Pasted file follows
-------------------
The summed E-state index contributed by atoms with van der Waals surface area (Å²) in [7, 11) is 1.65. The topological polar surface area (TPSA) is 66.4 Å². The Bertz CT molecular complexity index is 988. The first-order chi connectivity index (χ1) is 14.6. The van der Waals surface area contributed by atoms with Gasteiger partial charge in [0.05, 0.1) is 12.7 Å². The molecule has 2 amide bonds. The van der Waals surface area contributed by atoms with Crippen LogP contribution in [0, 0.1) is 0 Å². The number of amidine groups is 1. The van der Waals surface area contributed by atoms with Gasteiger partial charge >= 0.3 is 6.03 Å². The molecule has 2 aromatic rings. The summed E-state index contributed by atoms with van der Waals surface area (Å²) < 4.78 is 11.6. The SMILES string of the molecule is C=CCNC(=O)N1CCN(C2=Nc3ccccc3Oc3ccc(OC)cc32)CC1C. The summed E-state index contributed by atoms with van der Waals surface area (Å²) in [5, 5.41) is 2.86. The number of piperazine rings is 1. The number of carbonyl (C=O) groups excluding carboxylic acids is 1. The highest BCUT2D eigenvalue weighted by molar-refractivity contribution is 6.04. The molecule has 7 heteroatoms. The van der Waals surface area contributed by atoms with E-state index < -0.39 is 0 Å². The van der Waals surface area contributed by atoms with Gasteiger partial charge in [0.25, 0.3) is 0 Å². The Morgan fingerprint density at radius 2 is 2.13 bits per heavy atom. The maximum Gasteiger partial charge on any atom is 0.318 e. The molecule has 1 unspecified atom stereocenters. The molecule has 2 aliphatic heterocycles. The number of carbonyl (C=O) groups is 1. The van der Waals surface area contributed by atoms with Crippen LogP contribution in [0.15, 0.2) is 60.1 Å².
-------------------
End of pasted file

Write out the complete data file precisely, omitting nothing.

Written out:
The summed E-state index contributed by atoms with van der Waals surface area (Å²) in [7, 11) is 1.65. The topological polar surface area (TPSA) is 66.4 Å². The Bertz CT molecular complexity index is 988. The first-order chi connectivity index (χ1) is 14.6. The van der Waals surface area contributed by atoms with Gasteiger partial charge in [0.05, 0.1) is 12.7 Å². The molecule has 2 amide bonds. The van der Waals surface area contributed by atoms with Crippen LogP contribution in [0, 0.1) is 0 Å². The number of amidine groups is 1. The van der Waals surface area contributed by atoms with Gasteiger partial charge >= 0.3 is 6.03 Å². The molecule has 2 aromatic rings. The summed E-state index contributed by atoms with van der Waals surface area (Å²) < 4.78 is 11.6. The SMILES string of the molecule is C=CCNC(=O)N1CCN(C2=Nc3ccccc3Oc3ccc(OC)cc32)CC1C. The summed E-state index contributed by atoms with van der Waals surface area (Å²) in [5, 5.41) is 2.86. The number of piperazine rings is 1. The number of carbonyl (C=O) groups excluding carboxylic acids is 1. The highest BCUT2D eigenvalue weighted by molar-refractivity contribution is 6.04. The molecule has 7 heteroatoms. The van der Waals surface area contributed by atoms with E-state index < -0.39 is 0 Å². The van der Waals surface area contributed by atoms with Gasteiger partial charge in [0.25, 0.3) is 0 Å². The Morgan fingerprint density at radius 2 is 2.13 bits per heavy atom. The maximum Gasteiger partial charge on any atom is 0.318 e. The molecule has 1 unspecified atom stereocenters. The molecule has 2 aliphatic heterocycles. The number of carbonyl (C=O) groups is 1. The van der Waals surface area contributed by atoms with Crippen LogP contribution in [0.15, 0.2) is 60.1 Å².